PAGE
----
the truth is no matter how bad she made me feel, it's nothing compared to the butt-kicking i did to myself. i held it together the best i could but as soon as i got into the car i broke down crying and had to pull over because i couldn't drive. i watched my grandfather succumb to aspirational pneumonia, i remember vividly what it was like to watch him struggle to breathe and the look of terror on his face when he couldn't. the idea that a stupid mistake like that could potentially cause someone to go through that pain is really heartbreaking and makes me wonder if i can really handle this career
    that, unfortunately, is how you learn. that's what nursing school is all about - you won't make that mistake again. don't beat yourself up over it - how else does he brush his teeth? if he has a trickle of water, it will likely make him sputter and gag. my suggestion might be, if it's possible where you're doing this clinical rotation, is to have suction set up to immediately suction out the water and paste while brushing - like at the dentist. he has to have brushed teeth and mouth, anyway. don't worry about it. live and learn. nursing school is difficult. if you beat yourself up too much over this (probably more the humilitation by the instructor) then how will you handle bigger teaching moments?
  2. by   MassED
    Quote from SrnD
    Just to let you and the other poster who said that we as students practice under our intrustors license....that's not true. i believe i heard a clinical instructor say this before also BUT in the very first nursing class we ever had at our school (the really basic intro to issues in nursing) we were taught that students DO NOT practice under their clinical instructor's license. the only person who can practice under a license is the person it belongs to. and i don't see how this could differ from school to school as it's such an important issue.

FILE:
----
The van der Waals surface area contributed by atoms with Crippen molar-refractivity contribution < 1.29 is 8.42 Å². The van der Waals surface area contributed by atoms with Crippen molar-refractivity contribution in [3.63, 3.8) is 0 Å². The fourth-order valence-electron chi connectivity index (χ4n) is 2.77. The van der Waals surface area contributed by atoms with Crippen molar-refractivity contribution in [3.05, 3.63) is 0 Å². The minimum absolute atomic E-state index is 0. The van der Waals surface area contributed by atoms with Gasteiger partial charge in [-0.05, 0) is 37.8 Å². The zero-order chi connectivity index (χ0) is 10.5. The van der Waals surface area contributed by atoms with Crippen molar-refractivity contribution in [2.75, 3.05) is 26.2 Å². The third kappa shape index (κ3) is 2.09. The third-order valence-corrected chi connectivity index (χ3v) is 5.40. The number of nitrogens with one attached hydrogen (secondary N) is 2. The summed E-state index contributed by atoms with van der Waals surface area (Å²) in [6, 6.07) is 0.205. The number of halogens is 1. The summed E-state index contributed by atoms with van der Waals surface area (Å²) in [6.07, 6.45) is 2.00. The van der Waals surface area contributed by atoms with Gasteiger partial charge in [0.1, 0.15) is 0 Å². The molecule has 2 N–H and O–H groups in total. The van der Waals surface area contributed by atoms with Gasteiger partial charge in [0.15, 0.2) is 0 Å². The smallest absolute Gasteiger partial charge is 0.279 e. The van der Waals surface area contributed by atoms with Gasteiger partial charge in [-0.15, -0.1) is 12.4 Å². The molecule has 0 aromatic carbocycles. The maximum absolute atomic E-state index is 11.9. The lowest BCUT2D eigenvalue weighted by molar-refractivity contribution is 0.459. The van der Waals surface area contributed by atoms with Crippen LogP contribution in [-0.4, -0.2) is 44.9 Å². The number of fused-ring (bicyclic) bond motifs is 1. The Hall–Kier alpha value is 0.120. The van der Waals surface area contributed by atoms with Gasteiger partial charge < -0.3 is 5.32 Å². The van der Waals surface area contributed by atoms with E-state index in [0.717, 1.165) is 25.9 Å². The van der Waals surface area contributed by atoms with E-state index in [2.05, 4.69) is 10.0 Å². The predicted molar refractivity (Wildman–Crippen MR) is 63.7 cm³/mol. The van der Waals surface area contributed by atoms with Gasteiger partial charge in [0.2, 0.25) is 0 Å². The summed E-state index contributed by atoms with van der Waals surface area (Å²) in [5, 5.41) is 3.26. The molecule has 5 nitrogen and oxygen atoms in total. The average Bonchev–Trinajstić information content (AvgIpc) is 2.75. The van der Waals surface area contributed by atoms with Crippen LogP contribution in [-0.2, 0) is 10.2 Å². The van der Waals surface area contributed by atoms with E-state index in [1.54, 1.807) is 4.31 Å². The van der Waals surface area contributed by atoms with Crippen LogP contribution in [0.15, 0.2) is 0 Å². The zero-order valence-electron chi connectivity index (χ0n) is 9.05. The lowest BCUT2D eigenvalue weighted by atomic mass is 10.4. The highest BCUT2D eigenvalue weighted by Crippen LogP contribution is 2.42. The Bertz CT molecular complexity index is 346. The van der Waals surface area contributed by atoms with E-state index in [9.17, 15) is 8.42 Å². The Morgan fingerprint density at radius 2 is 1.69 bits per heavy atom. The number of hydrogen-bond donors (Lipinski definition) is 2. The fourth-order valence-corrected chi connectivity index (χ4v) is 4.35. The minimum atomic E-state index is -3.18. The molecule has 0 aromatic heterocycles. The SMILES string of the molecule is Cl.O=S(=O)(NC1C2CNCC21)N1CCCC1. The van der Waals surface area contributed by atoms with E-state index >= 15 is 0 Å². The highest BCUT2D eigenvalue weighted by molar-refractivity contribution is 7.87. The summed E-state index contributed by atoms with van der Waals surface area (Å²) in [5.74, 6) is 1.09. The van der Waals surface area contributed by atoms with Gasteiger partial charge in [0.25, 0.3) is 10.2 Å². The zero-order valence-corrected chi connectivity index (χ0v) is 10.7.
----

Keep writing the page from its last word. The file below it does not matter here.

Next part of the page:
I recall paying liability insurance while in nursing school, with the college, which was a requirement to carry. I would imagine that as a nursing school, there are certain requirements for students to perform clinical skills, such as supervision from a licensed RN. I'm sure this varies from state to state as far as stringency as well.
  3. by   shann106
    Yes it was a mistake, but truly it was a small one in the scheme of things. You owned up to it, got help, a lot of students would have tried to cover it up.
    I think the instructor handled it competley wrong, possibly because she will get in trouble too. She should have just used this as an example that even something like oral care that seems so simple can be dangerous and left it at that. Implying you were only in this for the money was totally inappropriate.
  4. by   sissiesmama
    I agree with some of the other posters, don't beat yourself up because you weren't the first one to have this trouble at clinical, and you won't be the last for sure. That happened to me not long after I started working as an LPN on a busy med surg unit and I panicked completely. My charge nurse was very nice about it and helped me.

    I always try to have a suction set up, a Yankeur (spelling?) at the bedside, you can use it for clearing secretions from the mouth when performing hygeine. Might not help 100 percent of the time, but can usually help.

    Anne, RNC
  5. by   MassED
    Quote from shann106
    Yes it was a mistake, but truly it was a small one in the scheme of things. You owned up to it, got help, a lot of students would have tried to cover it up.
    I think the instructor handled it competley wrong, possibly because she will get in trouble too. She should have just used this as an example that even something like oral care that seems so simple can be dangerous and left it at that. Implying you were only in this for the money was totally inappropriate.